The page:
Casey Kaplan is pleased to announce This Isn’t Who It Would Be, If It Wasn’t Who It Is, a group exhibition organized by Alex Glauber that spans nearly five hundred years and illustrates the breadth of inspiration, from misattribution to homage. For centuries, artists have explored implications of authorship, creative precedent, and tenuous attribution. Through pseudonym, quotation, collaboration, and conceptual obfuscation, artists embrace and anticipate nebulous interpretations. The artists included lay their influences bare or invite an epistemic “misreading” of their work, reminding us that art is rarely created in a vacuum and is instead both beholden to and framed by the past. The self-awareness of context is borne out in strategies that make conversations between influences central and complicate historiography for future audiences.
Following the premature death of Pieter Bruegel the Elder, his son, Pieter Brueghel the Younger, established an ambitious workshop committed to replicating his father’s most celebrated and sought- after images including The Outdoor Wedding Dance (c. 1615), a subject of great popularity throughout 17th century Flemish painting. To our knowledge, over one hundred versions of the scene were produced by the Younger’s workshop with only one-third being attributed to the master’s hand. Suspect ascription follows the bend of time and strikes at the porous foundation on which opinion finds its footing. An artwork can be set off on a journey, where it becomes untethered from the artist’s hand, drifting from their workshop and further still, to their circle.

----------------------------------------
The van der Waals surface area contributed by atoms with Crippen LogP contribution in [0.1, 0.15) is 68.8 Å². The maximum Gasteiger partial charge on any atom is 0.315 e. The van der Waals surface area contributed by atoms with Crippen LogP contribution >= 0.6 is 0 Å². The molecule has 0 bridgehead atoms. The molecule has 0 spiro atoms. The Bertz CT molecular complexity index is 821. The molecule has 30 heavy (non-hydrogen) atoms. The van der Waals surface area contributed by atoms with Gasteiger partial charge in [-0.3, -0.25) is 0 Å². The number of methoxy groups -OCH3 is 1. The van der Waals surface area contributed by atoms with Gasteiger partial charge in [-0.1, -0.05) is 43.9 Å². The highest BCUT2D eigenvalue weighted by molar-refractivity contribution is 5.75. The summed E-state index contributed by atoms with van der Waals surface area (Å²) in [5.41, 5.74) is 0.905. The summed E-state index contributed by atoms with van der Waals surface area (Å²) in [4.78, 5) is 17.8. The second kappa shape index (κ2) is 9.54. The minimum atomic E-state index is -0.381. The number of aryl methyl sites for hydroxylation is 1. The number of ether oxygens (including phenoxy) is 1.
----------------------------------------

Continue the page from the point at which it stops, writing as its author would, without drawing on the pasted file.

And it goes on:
[ . . . ]
This Isn’t Who It Would Be, If It Wasn’t Who It Is charts the myriad ways artists have deployed strategies that confuse taxonomy in the past century. Artists like Vern Blosum, Bruce Conner, and Michael (Corinne) West work under pseudonyms that complicate reception. Others embed collaborative concepts into the structure of their work as seen in the Surrealist drawing game “Cadavre Exquis” whereby artists compose a passage within a drawing or collage before folding it and passing it onto the next contributor. A similar logic unfolds across Sol LeWitt’s Wall Drawing #869, Copied Lines (1998) where, like a game of telephone, people participate in copying a single line across a wall to create a visual tautology. The use of instructions to obscure authorship and thwart attribution is equally foundational to Rudolf Stingel’s seminal 1989 work, Instructions, which illustrates the procedures associated with making his paintings.
In the words of Sherrie Levine, “I don’t think it’s useful to see culture as rigid and unchanging. I’d rather see it as having many voices, some conscious and some unconscious, which may be at odds with one another. If we are attentive to these voices, we can collaborate with them to create something almost new.” It is this ethos that informs her series After (1981-), for which Levine photographed reproductions of Walker Evans’ portraits of depression-era sharecroppers. The conceptual thread extends to the practices of Sturtevant and Mike Bidlo whose repetitions mirror famous artists and peers. While Darren Bader reconstitutes the identity of extant works under his own name, Simon Starling recontextualizes old narratives through the framework of mid-century design. Homage factors centrally in Ull Hohn’s bucolic landscapes which follow the technical playbook of Bob Ross. More recently, David Thorpe’s watercolors take the Arts and Crafts Movement as their starting point, referencing the bookends and wallpapers of William Morris. Collectively, these artists embrace Levine’s awareness that the present is shaped by the past and untethered to the future.